Columbia University

Patrick Bolton is the Barbara and David Zalaznick Professor of Business, and Co-Director of the Center for Contracts and Economic Organization at the Columbia Law School. His areas of interest are in contracting issues in corporate finance and industrial organization. A central focus of his work is on the allocation of control and decision rights to contracting parties when long-term contracts are incomplete. This issue is relevant in many different contexts including: the firm’s choice of optimal debt structure, corporate governance, the boundaries of the firm, and constitution design. His work in industrial organization focuses on antitrust economics and the potential anticompetitive effects of various contracting practices. He recently published Contract Theory, MIT Press (2005), with Mathias Dewatripont and co-edited Credit Markets for the Poor, Russell Sage Foundation (2005), with Howard Rosenthal.


  • The Economics of Contracts (International Library of Critical Writings in Economics)

    Patrick Bolton, Barbara and David Zalaznick
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    The Economics of Contracts provides a guided tour to the leading ideas in contract theory. It assembles some of the foundational writings on contracting under limited and asymmetric information, incentives and mechanism design. It contains, in particular, the key contributions of five recent Nobel Prize winners in economics and brings together the most important articles that have followed these path-breaking works.(Edward Elgar Pub)



  • Credits Markets for the Poor

    Ed. Patrick Bolton and Howard Rosenthal
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    Access to credit is an important means of providing people with the opportunity to make a better life for themselves. Loans are essential for most people who want to purchase a home, start a business, pay for college, or weather a spell of unemployment. Yet many people in poor and minority communities—regardless of their creditworthiness—find credit hard to come by, making the climb out of poverty extremely difficult. How dire are the lending markets in these communities and what can be done to improve access to credit for disadvantaged groups? In Credit Markets for the Poor, editors Patrick Bolton and Howard Rosenthal and an expert team of economists, political scientists, and legal and business scholars tackle these questions with shrewd analysis and a wealth of empirical data.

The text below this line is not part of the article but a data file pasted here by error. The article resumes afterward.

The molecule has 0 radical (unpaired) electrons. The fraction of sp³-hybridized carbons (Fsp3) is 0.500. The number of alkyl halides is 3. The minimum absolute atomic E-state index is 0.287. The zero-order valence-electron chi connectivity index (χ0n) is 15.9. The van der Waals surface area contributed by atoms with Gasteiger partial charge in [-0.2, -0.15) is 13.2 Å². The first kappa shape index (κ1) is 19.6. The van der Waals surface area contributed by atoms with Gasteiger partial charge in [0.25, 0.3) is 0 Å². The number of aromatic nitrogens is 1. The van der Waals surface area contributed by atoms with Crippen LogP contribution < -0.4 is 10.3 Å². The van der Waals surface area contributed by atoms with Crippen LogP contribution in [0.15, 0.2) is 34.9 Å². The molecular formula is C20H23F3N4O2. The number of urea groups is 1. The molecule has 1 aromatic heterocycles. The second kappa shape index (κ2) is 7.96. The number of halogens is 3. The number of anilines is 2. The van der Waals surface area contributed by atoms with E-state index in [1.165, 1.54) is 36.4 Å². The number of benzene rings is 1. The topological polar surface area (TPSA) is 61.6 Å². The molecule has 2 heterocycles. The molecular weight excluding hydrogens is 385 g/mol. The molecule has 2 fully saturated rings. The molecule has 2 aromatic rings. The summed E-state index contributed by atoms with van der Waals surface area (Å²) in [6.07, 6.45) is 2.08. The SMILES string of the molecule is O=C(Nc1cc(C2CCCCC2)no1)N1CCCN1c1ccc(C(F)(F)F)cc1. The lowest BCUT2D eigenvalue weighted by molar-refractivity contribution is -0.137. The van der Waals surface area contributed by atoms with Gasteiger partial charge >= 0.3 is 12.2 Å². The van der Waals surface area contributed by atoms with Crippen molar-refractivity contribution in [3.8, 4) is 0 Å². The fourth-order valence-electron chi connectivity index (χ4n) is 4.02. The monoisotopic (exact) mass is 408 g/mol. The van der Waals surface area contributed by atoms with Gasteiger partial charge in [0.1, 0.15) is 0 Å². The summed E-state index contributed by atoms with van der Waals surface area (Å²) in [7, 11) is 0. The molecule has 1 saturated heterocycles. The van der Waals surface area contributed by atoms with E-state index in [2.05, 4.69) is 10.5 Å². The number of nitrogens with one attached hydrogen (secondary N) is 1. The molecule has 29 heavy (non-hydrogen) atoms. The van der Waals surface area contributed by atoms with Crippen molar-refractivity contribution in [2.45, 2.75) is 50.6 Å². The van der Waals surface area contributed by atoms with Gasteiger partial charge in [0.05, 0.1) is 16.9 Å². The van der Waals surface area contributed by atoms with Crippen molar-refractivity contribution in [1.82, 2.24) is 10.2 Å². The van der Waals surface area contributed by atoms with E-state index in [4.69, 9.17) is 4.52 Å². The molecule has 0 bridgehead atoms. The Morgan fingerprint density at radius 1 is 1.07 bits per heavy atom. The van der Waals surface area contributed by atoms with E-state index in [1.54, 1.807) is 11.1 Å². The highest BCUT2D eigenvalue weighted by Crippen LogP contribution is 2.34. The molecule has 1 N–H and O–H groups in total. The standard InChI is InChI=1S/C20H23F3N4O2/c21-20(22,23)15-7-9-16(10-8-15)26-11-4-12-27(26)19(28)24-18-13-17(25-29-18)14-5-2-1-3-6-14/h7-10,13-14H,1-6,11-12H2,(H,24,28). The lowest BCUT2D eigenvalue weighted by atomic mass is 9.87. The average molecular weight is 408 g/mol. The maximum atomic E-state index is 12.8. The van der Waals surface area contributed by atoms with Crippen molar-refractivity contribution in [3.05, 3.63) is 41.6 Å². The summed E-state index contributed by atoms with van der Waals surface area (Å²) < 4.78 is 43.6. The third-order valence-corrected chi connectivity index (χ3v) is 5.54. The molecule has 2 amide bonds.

With clarity and insightful analysis, Credit Markets for the Poor demonstrates how weak credit markets are impeding the social and economic mobility of the needy. By detailing the many disadvantages that impoverished people face when seeking to borrow, this important new volume highlights a significant national problem and offers solutions for the future. (Russell Sage Foundation Publications)


  • Contract Theory

    Patrick Bolton, Mathias Dewatripont
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    Despite the vast research literature on topics relating to contract theory, only a few of the field's core ideas are covered in microeconomics textbooks. This long-awaited book fills the need for a comprehensive textbook on contract theory suitable for use at the graduate and advanced undergraduate levels. It covers the areas of agency theory, information economics, and organization theory, highlighting common themes and methodologies and presenting the main ideas in an accessible way. It also presents many applications in all areas of economics, especially labor economics, industrial organization, and corporate finance. The book emphasizes applications rather than general theorems while providing self-contained, intuitive treatment of the simple models analyzed. In this way, it can also serve as a reference for researchers interested in building contract-theoretic models in applied contexts.The book covers all the major topics in contract theory taught in most graduate courses. It begins by discussing such basic ideas in incentive and information theory as screening, signaling, and moral hazard. Subsequent sections treat multilateral contracting with private information or hidden actions, covering auction theory, bilateral trade under private information, and the theory of the internal organization of firms; long-term contracts with private information or hidden actions; and incomplete contracts, the theory of ownership and control, and contracting with externalities. Each chapter ends with a guide to the relevant literature. Exercises appear in a separate chapter at the end of the book.